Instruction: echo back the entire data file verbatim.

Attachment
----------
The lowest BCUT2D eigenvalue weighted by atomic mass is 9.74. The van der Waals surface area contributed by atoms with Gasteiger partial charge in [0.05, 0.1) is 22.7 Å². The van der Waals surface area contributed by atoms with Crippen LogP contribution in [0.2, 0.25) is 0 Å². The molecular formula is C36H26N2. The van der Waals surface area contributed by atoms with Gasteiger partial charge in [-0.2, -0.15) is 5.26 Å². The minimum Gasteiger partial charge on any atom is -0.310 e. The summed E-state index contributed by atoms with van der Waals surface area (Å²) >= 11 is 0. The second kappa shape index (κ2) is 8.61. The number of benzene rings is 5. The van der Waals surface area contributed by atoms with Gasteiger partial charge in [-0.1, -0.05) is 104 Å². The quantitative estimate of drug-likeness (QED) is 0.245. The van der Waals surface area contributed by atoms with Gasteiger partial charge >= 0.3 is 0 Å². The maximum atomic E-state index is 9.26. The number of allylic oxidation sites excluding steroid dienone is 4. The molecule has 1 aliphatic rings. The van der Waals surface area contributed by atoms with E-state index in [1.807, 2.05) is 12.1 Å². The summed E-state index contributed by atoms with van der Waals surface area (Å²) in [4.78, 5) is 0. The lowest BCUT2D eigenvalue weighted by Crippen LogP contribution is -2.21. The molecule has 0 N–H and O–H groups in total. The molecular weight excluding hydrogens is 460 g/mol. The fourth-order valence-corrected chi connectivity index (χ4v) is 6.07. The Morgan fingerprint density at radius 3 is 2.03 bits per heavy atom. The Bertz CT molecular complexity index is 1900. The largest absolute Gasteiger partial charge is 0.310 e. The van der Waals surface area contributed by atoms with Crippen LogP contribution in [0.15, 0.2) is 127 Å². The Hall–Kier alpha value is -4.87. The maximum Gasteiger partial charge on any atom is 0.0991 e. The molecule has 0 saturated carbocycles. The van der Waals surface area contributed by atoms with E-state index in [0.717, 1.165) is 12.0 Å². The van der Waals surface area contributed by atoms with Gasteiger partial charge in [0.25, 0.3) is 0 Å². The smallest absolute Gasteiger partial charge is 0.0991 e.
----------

The lowest BCUT2D eigenvalue weighted by atomic mass is 9.74. The van der Waals surface area contributed by atoms with Gasteiger partial charge in [0.05, 0.1) is 22.7 Å². The van der Waals surface area contributed by atoms with Crippen LogP contribution in [0.2, 0.25) is 0 Å². The molecular formula is C36H26N2. The van der Waals surface area contributed by atoms with Gasteiger partial charge in [-0.2, -0.15) is 5.26 Å². The minimum Gasteiger partial charge on any atom is -0.310 e. The summed E-state index contributed by atoms with van der Waals surface area (Å²) >= 11 is 0. The second kappa shape index (κ2) is 8.61. The number of benzene rings is 5. The van der Waals surface area contributed by atoms with Gasteiger partial charge in [-0.1, -0.05) is 104 Å². The quantitative estimate of drug-likeness (QED) is 0.245. The van der Waals surface area contributed by atoms with Gasteiger partial charge >= 0.3 is 0 Å². The maximum atomic E-state index is 9.26. The number of allylic oxidation sites excluding steroid dienone is 4. The molecule has 1 aliphatic rings. The van der Waals surface area contributed by atoms with E-state index in [1.807, 2.05) is 12.1 Å². The summed E-state index contributed by atoms with van der Waals surface area (Å²) in [4.78, 5) is 0. The lowest BCUT2D eigenvalue weighted by Crippen LogP contribution is -2.21. The molecule has 0 N–H and O–H groups in total. The molecular weight excluding hydrogens is 460 g/mol. The fourth-order valence-corrected chi connectivity index (χ4v) is 6.07. The Morgan fingerprint density at radius 3 is 2.03 bits per heavy atom. The Bertz CT molecular complexity index is 1900. The largest absolute Gasteiger partial charge is 0.310 e. The van der Waals surface area contributed by atoms with Crippen LogP contribution in [0.15, 0.2) is 127 Å². The Hall–Kier alpha value is -4.87. The maximum Gasteiger partial charge on any atom is 0.0991 e. The molecule has 0 saturated carbocycles. The van der Waals surface area contributed by atoms with E-state index in [0.717, 1.165) is 12.0 Å². The van der Waals surface area contributed by atoms with Gasteiger partial charge in [0.25, 0.3) is 0 Å². The smallest absolute Gasteiger partial charge is 0.0991 e.